Alaskan Wood Bison Reintroduction

One hundred wood bison have been restored to Alaska’s wild landscape, an accomplishment of almost 15 years of dedication from multiple conservation partners. SCI Foundation helped relocate bison from Canada to Alaska, financed the management and upkeep of the wood bison herd at the Alaska Wildlife Conservation Center, and supported the effort to set bison free in the Lower Innoko and Yukon Rivers area.

Wood Bison Management Plan (2004-2015)

SCI Foundation is thrilled to announce that we are only one month away from reintroducing wood bison into the Alaska wild. We finally have the opportunity to witness the culmination of our conservation efforts spread over a decade of time. We’ve surmounted hurdles with the Endangered Species Act, Environmental Impact Statements for the release sites, moving bison from Alberta to Alaska, and maintaining a growing bison herd at a captive facility for almost seven years. One of the final steps completed before bison could be released was a management plan to ensure their long-term survival. SCI Foundation’s priority is conservation, and today we examine the newly created Alaska Wood Bison Management Plan.

In order to ensure the success of this reintroduction, a team of representatives from local communities, regional population centers, landowners, Alaska Native interest groups, wildlife conservationists and state and federal agencies gathered to create a management plan that takes into account the biological needs of the bison, regulatory needs, and also reflects public opinions. Here are some of its highlights.

The initial herd will be closely monitored by biologists to better understand how well the herd will adapt to its new surroundings. Biologists will conduct ongoing field studies on population size, productivity, seasonal movements and forage assessment studies to monitor the herd’s impact on the habitat.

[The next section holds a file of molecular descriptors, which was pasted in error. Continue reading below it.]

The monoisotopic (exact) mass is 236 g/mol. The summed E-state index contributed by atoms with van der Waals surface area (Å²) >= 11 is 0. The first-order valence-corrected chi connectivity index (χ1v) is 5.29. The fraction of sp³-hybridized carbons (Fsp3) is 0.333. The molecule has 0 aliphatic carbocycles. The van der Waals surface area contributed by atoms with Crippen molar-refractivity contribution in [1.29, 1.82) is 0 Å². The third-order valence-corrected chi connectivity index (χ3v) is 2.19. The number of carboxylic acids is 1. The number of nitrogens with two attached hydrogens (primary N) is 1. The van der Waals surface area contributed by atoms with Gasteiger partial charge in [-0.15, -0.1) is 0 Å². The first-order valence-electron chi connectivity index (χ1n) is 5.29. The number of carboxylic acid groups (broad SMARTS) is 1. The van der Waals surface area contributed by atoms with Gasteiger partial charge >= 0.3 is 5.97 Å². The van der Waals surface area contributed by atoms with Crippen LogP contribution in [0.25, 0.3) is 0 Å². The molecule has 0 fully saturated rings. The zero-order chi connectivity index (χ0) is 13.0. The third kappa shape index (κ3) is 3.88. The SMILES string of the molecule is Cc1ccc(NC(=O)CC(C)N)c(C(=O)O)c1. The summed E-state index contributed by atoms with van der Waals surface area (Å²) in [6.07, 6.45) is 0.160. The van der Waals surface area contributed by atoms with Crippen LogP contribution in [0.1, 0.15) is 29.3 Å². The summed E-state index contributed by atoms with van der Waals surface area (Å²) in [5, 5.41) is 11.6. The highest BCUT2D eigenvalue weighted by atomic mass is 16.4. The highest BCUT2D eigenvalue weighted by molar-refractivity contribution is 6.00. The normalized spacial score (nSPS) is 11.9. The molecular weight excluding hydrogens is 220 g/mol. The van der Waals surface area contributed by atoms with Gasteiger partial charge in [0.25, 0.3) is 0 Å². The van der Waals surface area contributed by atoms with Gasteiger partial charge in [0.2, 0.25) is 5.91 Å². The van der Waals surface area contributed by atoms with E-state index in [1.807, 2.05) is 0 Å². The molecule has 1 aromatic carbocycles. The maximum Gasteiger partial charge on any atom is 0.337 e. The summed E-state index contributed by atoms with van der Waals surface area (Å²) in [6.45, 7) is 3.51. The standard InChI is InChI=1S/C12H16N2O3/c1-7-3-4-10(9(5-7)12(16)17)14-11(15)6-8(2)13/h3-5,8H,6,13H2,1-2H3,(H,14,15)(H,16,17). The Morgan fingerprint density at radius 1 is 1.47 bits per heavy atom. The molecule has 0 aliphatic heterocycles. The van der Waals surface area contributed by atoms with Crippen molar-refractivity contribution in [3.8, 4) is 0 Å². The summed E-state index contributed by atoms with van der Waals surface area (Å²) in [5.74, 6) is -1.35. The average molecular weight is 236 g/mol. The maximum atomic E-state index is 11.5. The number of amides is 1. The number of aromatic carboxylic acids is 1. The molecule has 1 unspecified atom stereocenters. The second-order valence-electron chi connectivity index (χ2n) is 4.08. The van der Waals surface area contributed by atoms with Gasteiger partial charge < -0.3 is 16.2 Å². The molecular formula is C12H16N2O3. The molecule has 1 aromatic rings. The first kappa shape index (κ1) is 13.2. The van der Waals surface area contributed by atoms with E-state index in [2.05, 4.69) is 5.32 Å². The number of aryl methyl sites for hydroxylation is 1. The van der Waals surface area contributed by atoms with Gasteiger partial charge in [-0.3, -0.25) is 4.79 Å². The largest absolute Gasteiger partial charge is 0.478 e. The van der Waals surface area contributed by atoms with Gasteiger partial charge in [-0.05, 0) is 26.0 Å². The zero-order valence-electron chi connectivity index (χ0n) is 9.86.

To minimize conflicts between humans and wood bison, education programs on interaction with bison and cooperative efforts between Alaska Department of Fish and Game (ADFG) and the local communities will be established. ADFG and local communities will develop procedures and train personnel to deal with problem bison. The plan also designates state and federal agencies as the governing authority for lethal removal or harassment of problem animals.

Additionally, the plan incorporates sustainable use hunting once a viable population that can support hunting is established. The state of Alaska will manage harvest allocations to equally benefit local and non-local residents, as well as non-resident hunters. Revenue from permit application fees will directly support the wood bison management program.

Above all, the management plan development team recognizes that communication is critical as many groups have played a part in these reintroduction efforts. The new plan will be implemented over the next five years. After these five years, biologists will ensure that the plan best fits with the herd’s movements and interactions.

Additionally, the plan incorporates sustainable use hunting once a viable population that can support hunting is established. The state of Alaska will manage harvest allocations to equally benefit local and non-local residents, as well as non-resident hunters. Revenue from permit application fees will directly support the wood bison management program.

Since 2000, the SCI Foundation has provided more than $80 million to promote science-based conservation through wildlife research, capacity building in governments, youth and teacher education, and humanitarian programs that show the importance of the hunting community in society around the world. Growth of SCI Foundation has continued to gain momentum through charitable donations from SCI members and direct grants from local chapters and the SCI organization. Throughout the world, SCI’s approximately 50,000 members and 190 chapters contribute time, talent, and financial support to local, national, and international projects.

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